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The Yachtie Chronicles - Doin' Carnival




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Doin' Carnival - and More - with Jesse James

By Ann Vanderhoof

It's 10:00 a.m. and I'm coated head to toe in mud - thick mud, the colour of coffee with cream. And paint - thick paint, applied indiscriminately, Jackson Pollock-style. The sun has already done an admirable job of baking this multi-coloured mess onto my skin and clothes; I've got a nice solid crust on my body and a can of Carib in my hand. It's 10:00 a.m., I've been on the move since 3:00 a.m., and now Jesse James is stuffing me into a hefty-sized trash bag.

I can't remember the last time I've had so much fun….

…At least not since last week, when Jesse organized (and accompanied us on) a day-long trip to Trinidad's Guanapo Gorges, where we hiked through dazzling rain forest, then floated through high-walled chasms, shooting down mini-waterfalls and hooting and hollering as we jumped into the river's deep pools. Or the week before that, when Jesse took us "liming" to several mas camps and panyards in Port of Spain, with a restorative stop for barbecued chicken in between. Or when he….

But I get ahead of myself. My husband Steve and I are back in Trinidad, for our first Carnival, and Jesse James, owner and operator of Members Only Maxi Taxi Service, is making sure we experience the best of it. When we first told him of our plan to return for this annual bacchanal, he had advised us to come well before the actual event, explaining that the lead-up is as much a part of the experience - and the fun - as the two days of Carnival itself.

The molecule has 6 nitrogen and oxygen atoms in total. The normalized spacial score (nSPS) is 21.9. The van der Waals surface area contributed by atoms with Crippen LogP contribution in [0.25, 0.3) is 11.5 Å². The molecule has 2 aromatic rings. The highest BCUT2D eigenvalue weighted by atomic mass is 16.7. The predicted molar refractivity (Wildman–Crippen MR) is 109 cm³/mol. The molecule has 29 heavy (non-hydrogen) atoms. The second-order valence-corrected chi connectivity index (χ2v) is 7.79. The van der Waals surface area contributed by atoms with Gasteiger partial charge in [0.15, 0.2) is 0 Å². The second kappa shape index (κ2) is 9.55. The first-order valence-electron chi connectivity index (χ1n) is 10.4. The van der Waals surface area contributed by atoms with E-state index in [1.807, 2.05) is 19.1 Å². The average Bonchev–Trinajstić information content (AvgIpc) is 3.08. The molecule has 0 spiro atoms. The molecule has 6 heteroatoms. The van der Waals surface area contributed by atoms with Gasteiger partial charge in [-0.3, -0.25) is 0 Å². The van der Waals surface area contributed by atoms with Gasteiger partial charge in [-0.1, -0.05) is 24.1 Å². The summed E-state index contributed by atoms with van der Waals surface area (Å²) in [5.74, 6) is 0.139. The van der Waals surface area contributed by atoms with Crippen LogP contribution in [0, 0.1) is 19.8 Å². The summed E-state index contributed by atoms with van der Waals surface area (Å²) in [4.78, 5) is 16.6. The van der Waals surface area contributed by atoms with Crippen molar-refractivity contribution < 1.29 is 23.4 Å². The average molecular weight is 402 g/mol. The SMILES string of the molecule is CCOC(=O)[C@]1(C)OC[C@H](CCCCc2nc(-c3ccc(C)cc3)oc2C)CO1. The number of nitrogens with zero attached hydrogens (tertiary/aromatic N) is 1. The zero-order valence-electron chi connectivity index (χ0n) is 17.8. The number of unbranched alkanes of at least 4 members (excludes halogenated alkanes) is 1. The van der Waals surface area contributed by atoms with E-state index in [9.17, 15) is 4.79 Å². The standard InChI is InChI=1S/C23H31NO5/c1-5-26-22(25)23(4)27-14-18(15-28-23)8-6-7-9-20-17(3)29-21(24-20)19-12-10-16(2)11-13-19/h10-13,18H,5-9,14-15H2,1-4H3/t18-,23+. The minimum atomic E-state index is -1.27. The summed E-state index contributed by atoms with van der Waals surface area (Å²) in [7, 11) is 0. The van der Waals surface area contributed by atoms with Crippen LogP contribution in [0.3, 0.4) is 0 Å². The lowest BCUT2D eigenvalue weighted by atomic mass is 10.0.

Sage advice, we quickly discover. Being here early means we can attend the preliminary rounds of the Carnival competitions - such as Panorama, the competition that chooses the country's best steelbands; and the competition (a costume extravaganza) for the King and Queen of Carnival - and, like the locals, can begin to root (loudly, in true Trini fashion) for our favourites. It means we can get to know the popular Carnival socas and calypsos and, like the locals, become hooked on them - in our case, to the point that they become the soundtrack to our dreams at night. And it means we can attend early events, such as the mesmerizing spectacle of Kiddies Carnival, where children - from babes in arms to 15 year olds - compete in elaborate costumes that portray everything from a flame-coloured, large-beaked bird (the feathered "skirt" of this costume is easily 12 feet wide) to a translucent, man-of-war-like jellyfish whose glistening tentacles entirely engulf the child within. Halloween back home will never be the same.

Not content just to watch from the sidelines, we decide to take Jesse up on the opportunity to "play mas" - specifically, the traditional "dirty mas" of J'ouvert. French patois meaning "daybreak," J'ouvert kicks off the two main days of Carnival. Revellers take to the streets beginning at 4:00 a.m., plastered with paint, mud, and (occasionally) oil or even chocolate. Our mas band is about 400 strong (other bands are much larger), and includes maybe four-dozen yachties). It has a music truck (read: flatbed transport with a wall of speakers and a DJ), a bar truck (one of Steve's photos shows me drinking a Carib considerably before dawn; a new first for me), and a "mud trailer," so that we can grab additional handfuls of mud and paint to "freshen" each other up as we chip "down deh road" to the infectious soca beat. Strangers chip by - from other bands, from within our band - and smear a fresh coating on us; when they see me with my own just-dipped handful of paint or mud, they want to "shake hands," to get some fresh ammunition for themselves. As the sky lightens and dawn breaks, we dance through the Woodbrook section of Port of Spain, getting progressively more paint-splattered and mud-smeared and - we like to think - progressively more proficient at our chipping (the distinctive step done to the soca beat) and "jumping up." Over the top, flat-out fun.